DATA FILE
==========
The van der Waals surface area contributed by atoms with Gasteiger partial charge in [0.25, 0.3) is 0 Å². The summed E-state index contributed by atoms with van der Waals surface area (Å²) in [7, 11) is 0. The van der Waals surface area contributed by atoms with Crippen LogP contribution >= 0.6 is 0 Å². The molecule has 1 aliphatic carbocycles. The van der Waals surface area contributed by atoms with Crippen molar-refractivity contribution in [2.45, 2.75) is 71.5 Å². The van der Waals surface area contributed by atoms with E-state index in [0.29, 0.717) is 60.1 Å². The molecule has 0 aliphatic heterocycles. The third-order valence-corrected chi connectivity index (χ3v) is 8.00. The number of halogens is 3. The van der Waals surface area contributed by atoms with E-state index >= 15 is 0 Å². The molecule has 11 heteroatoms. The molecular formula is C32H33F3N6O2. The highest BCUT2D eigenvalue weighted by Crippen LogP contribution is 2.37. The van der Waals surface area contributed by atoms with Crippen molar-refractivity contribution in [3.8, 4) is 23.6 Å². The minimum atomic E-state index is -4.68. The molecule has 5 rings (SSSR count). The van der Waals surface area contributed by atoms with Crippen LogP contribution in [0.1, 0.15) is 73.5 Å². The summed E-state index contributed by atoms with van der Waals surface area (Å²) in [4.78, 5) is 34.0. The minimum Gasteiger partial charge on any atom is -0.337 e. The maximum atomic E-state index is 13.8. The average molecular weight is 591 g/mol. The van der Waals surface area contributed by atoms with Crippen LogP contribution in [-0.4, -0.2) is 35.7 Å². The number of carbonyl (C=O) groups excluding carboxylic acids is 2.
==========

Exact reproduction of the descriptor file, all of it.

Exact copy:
The van der Waals surface area contributed by atoms with Gasteiger partial charge in [0.25, 0.3) is 0 Å². The summed E-state index contributed by atoms with van der Waals surface area (Å²) in [7, 11) is 0. The van der Waals surface area contributed by atoms with Crippen LogP contribution >= 0.6 is 0 Å². The molecule has 1 aliphatic carbocycles. The van der Waals surface area contributed by atoms with Crippen molar-refractivity contribution in [2.45, 2.75) is 71.5 Å². The van der Waals surface area contributed by atoms with E-state index in [0.29, 0.717) is 60.1 Å². The molecule has 0 aliphatic heterocycles. The third-order valence-corrected chi connectivity index (χ3v) is 8.00. The number of halogens is 3. The van der Waals surface area contributed by atoms with E-state index >= 15 is 0 Å². The molecule has 11 heteroatoms. The molecular formula is C32H33F3N6O2. The highest BCUT2D eigenvalue weighted by Crippen LogP contribution is 2.37. The van der Waals surface area contributed by atoms with Crippen molar-refractivity contribution in [3.8, 4) is 23.6 Å². The minimum atomic E-state index is -4.68. The molecule has 5 rings (SSSR count). The van der Waals surface area contributed by atoms with Crippen LogP contribution in [0.1, 0.15) is 73.5 Å². The summed E-state index contributed by atoms with van der Waals surface area (Å²) in [4.78, 5) is 34.0. The minimum Gasteiger partial charge on any atom is -0.337 e. The maximum atomic E-state index is 13.8. The average molecular weight is 591 g/mol. The van der Waals surface area contributed by atoms with Crippen LogP contribution in [-0.4, -0.2) is 35.7 Å². The number of carbonyl (C=O) groups excluding carboxylic acids is 2.